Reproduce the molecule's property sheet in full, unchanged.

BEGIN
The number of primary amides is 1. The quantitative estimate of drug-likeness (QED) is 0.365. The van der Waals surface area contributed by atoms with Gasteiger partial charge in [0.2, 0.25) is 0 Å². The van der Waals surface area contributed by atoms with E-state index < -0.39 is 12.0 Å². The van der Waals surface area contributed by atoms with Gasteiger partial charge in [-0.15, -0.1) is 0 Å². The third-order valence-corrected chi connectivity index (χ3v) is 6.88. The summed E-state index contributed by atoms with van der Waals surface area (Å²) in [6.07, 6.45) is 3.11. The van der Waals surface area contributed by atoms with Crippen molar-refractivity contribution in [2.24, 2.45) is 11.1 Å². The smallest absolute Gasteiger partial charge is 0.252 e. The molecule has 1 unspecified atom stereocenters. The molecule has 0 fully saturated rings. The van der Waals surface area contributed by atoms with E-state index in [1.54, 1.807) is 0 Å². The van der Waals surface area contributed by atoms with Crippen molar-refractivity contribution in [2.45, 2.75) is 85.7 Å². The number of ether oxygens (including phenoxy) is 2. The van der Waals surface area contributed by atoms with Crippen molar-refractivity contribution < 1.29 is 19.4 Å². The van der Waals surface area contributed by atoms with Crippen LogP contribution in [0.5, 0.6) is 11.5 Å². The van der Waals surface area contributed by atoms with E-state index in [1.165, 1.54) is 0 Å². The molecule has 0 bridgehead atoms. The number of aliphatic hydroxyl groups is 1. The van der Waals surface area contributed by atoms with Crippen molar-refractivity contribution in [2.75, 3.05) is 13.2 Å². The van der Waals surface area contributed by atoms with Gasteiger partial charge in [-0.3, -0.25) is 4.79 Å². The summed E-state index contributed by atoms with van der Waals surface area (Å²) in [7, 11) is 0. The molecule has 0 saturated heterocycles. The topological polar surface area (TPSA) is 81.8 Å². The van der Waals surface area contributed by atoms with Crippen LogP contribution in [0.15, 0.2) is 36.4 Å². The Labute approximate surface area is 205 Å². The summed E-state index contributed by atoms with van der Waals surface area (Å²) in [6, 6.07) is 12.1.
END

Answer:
The number of primary amides is 1. The quantitative estimate of drug-likeness (QED) is 0.365. The van der Waals surface area contributed by atoms with Gasteiger partial charge in [0.2, 0.25) is 0 Å². The van der Waals surface area contributed by atoms with E-state index < -0.39 is 12.0 Å². The van der Waals surface area contributed by atoms with Gasteiger partial charge in [-0.15, -0.1) is 0 Å². The third-order valence-corrected chi connectivity index (χ3v) is 6.88. The summed E-state index contributed by atoms with van der Waals surface area (Å²) in [6.07, 6.45) is 3.11. The van der Waals surface area contributed by atoms with Crippen molar-refractivity contribution in [2.24, 2.45) is 11.1 Å². The smallest absolute Gasteiger partial charge is 0.252 e. The molecule has 1 unspecified atom stereocenters. The molecule has 0 fully saturated rings. The van der Waals surface area contributed by atoms with E-state index in [1.54, 1.807) is 0 Å². The van der Waals surface area contributed by atoms with Crippen molar-refractivity contribution in [2.45, 2.75) is 85.7 Å². The number of ether oxygens (including phenoxy) is 2. The van der Waals surface area contributed by atoms with Crippen molar-refractivity contribution < 1.29 is 19.4 Å². The van der Waals surface area contributed by atoms with Crippen LogP contribution in [0.5, 0.6) is 11.5 Å². The van der Waals surface area contributed by atoms with E-state index in [1.165, 1.54) is 0 Å². The molecule has 0 bridgehead atoms. The number of aliphatic hydroxyl groups is 1. The van der Waals surface area contributed by atoms with Crippen molar-refractivity contribution in [2.75, 3.05) is 13.2 Å². The van der Waals surface area contributed by atoms with Gasteiger partial charge in [-0.3, -0.25) is 4.79 Å². The summed E-state index contributed by atoms with van der Waals surface area (Å²) in [7, 11) is 0. The molecule has 0 saturated heterocycles. The topological polar surface area (TPSA) is 81.8 Å². The van der Waals surface area contributed by atoms with Crippen LogP contribution in [0.15, 0.2) is 36.4 Å². The Labute approximate surface area is 205 Å². The summed E-state index contributed by atoms with van der Waals surface area (Å²) in [6, 6.07) is 12.1.